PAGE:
Toilet paper isn’t the only thing flying off the shelves during the COVID-19 pandemic. With restaurants and bars closing their doors, more people are purchasing alcohol and using it as a method of coping with social distancing and isolation. With virtual happy hours becoming more popular and people consuming alcohol more frequently, there is growing concern surrounding the use of alcohol as a form of self-medication. Behind closed doors and without others around to observe alcohol use, rates of overconsumption can become harder to detect and address.

Overconsumption During the COVID-19 Pandemic

People are dealing with higher levels of stress and anxiety in the midst of the coronavirus scare. Even before the pandemic, alcohol has been commonly used as a method of dealing with difficult emotions. While under normal circumstances, many people are able to limit their intake, when faced with life-changing events like the COVID-19 epidemic, rates of alcohol abuse tend to increase, especially in those who were already drinking regularly. While intoxication may provide temporary relief, in reality, consumption of alcohol can actually worsen mental health and weaken your immune system, putting you at greater risk for contracting illnesses.

The loss of routine, social isolation, and frustration or boredom related to confinement contributes greatly to increased consumption of alcohol. Without regular responsibilities and activities to limit intake, it can be easier to overconsume than ever before. Even with the information readily available online, many people are surprised to find out how many drinks are considered excessive. On average, for women, consuming 7 or more drinks is considered excessive, and for men, consuming 15 or more drinks is considered heavy.

Stressors and mental health conditions can trigger substance abuse. Many people have begun ordering alcohol online to be delivered and with large quantities readily available in the home, it is easier than ever to overconsume without realizing it. Overconsumption, however, can put even long-time drinkers at risk for health complications. Studies show that alcohol consumption can affect the immune system in a way that puts a person at risk for increased susceptibility to illnesses like pneumonia. It can also lead to the development of other lung infections and impair a person’s immune system for days at a time. This makes it easier to catch illnesses, like the coronavirus, during binges.

Preventing Alcohol Abuse While Social Distancing

Consuming alcohol does not necessarily mean it will evolve into a problem. Light drinking can occur without significantly impacting the immune system. Being mindful and honest about your consumption can help you keep it in check. For those who were not regular consumers of alcohol before the pandemic, starting the behavior now is not advisable. If drinking was part of your social routine prior to social distancing, finding ways to monitor your consumption is something that should be prioritized. Below are ways you can continue drinking without overdoing it:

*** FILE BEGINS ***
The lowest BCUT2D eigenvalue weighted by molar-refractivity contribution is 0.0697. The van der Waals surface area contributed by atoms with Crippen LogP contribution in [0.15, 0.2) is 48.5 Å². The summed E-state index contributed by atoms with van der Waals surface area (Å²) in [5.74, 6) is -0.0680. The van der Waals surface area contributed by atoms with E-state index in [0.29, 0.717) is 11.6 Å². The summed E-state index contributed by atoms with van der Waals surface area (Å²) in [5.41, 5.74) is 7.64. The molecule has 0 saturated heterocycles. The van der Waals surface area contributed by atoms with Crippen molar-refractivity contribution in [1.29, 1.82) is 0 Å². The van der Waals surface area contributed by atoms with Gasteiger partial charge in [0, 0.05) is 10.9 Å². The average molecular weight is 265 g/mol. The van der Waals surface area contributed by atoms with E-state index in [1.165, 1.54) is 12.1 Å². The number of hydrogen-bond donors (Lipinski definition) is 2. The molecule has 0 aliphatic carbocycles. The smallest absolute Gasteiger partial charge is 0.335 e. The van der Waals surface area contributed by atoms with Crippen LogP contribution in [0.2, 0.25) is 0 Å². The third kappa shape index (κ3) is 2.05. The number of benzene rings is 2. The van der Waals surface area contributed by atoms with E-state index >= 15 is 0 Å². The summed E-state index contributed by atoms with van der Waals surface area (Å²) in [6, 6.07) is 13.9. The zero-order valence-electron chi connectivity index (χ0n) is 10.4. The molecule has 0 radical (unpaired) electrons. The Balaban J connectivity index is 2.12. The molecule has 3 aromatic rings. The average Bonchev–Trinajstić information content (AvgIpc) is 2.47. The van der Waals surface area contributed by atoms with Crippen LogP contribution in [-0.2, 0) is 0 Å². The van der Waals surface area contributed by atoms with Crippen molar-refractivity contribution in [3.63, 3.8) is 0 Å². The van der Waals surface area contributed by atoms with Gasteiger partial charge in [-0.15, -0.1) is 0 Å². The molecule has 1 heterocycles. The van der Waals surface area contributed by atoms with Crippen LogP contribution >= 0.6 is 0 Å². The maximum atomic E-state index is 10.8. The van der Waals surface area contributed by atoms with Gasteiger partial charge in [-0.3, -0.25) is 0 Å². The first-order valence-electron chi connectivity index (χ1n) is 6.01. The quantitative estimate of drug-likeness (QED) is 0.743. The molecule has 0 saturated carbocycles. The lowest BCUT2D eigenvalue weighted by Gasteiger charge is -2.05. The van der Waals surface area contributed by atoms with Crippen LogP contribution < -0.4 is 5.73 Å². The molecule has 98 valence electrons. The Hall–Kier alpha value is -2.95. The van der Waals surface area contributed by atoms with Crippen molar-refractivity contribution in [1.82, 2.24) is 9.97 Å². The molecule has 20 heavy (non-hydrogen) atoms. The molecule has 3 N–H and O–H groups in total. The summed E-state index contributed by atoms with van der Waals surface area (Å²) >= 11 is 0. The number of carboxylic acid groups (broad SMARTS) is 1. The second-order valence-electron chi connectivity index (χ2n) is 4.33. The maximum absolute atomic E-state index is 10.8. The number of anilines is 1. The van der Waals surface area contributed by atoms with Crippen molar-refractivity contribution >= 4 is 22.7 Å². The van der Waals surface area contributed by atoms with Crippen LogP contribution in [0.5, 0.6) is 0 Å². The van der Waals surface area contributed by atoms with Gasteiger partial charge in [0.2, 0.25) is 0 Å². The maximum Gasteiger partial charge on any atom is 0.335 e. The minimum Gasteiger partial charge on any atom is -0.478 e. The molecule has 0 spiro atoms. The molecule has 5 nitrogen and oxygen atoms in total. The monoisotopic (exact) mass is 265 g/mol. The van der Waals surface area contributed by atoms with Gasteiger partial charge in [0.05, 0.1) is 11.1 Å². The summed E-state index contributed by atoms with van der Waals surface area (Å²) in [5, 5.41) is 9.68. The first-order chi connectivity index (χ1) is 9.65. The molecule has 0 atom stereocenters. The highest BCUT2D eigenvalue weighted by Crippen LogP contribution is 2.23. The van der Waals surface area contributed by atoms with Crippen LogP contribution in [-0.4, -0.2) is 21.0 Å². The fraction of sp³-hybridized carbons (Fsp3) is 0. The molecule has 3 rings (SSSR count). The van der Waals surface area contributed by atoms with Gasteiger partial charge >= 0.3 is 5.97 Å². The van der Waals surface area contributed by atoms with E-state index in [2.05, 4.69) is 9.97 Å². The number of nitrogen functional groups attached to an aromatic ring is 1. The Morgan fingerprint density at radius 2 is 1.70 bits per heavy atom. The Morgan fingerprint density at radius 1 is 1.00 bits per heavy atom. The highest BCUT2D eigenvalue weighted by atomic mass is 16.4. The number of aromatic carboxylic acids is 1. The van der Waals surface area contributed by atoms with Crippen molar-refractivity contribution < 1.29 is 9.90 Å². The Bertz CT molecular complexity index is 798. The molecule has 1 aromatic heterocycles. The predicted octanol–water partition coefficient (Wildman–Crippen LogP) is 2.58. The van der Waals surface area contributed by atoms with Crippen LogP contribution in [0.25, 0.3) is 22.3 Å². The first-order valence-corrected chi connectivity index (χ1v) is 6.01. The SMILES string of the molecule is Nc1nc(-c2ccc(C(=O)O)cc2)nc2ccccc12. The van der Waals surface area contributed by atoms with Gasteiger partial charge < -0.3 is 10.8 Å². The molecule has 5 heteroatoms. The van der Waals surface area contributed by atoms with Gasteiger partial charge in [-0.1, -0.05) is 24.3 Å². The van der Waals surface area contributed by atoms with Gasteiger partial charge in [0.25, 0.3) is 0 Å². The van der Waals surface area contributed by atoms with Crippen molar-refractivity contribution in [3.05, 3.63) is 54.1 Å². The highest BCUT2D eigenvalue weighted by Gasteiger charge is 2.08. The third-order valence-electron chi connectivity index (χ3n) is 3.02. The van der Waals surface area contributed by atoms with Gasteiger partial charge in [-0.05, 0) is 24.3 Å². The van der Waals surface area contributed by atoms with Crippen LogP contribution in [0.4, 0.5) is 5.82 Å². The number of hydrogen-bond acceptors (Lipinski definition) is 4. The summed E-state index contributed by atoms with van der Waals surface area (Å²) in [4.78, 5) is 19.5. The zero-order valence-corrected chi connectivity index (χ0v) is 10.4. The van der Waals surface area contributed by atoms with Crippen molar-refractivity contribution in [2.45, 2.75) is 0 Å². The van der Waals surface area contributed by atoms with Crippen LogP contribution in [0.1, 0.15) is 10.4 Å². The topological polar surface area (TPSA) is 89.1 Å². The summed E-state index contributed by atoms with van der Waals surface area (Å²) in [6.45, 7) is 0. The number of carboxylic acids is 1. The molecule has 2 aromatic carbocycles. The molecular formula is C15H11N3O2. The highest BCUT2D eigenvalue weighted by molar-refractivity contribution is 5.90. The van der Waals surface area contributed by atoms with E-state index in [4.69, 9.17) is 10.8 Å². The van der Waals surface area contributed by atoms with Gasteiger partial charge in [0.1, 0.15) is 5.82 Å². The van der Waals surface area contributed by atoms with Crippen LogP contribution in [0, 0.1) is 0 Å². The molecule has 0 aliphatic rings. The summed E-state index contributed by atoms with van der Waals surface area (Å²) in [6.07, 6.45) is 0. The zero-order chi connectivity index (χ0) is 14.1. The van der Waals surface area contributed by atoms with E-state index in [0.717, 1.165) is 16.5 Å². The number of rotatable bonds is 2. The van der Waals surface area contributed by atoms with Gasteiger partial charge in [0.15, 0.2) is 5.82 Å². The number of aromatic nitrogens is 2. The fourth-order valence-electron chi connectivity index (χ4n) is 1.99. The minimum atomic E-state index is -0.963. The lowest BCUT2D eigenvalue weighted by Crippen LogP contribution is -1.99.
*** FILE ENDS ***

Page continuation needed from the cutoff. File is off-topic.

1. Limit your drinking: Being aware of what is considered excessive drinking can help you limit your intake. Be mindful of how much you are serving yourself. If you limit yourself to one drink but use a large glass, you may be overdoing it.
  2. Reduce sugary drinks: It is easy to overconsume sweet drinks. In addition to potentially consuming too much alcohol, increased intake of sugar can impact your sleep quality and immune system. Simple drinks can help you consume less and may pose less of a health risk for those with underlying physical health problems.
  3. Consume different drinks: If you have trouble maintaining your limits, consider consuming low-alcohol drinks or beverages without alcohol instead to reduce intake. This can help you avoid overconsumption.
  4. Create rules for yourself: It can be easy to relax your own rules especially if no one is around to see or say anything. If prior to the pandemic you limited your intake or did not drink past a certain hour, do not start making exceptions now.
  5. Change your focus: These are uncertain times and it can be easy to turn to substances as a method of coping. Rather than trying to avoid negative feelings through drinking, focus on other things to keep you connected. Alcohol does not need to be the staple of your social interactions and there are other ways to connect in meaningful ways during this unprecedented time.

If you or someone you love is struggling with mental health issues or a substance abuse problem during the COVID-19 pandemic, Nexus Recovery is here to help. During this time, our doors remain open, and we’re taking every necessary step to ensure that our staff and clients are afe. For more information about how we can help you or your loved one on the road to recovery, contact us today.

If you or someone you know is struggling with substance abuse or addiction, we are here to help. Give us a call at 888.855.6877 or send us a message below and one of our admissions counselors will do their best to get you the help you need.

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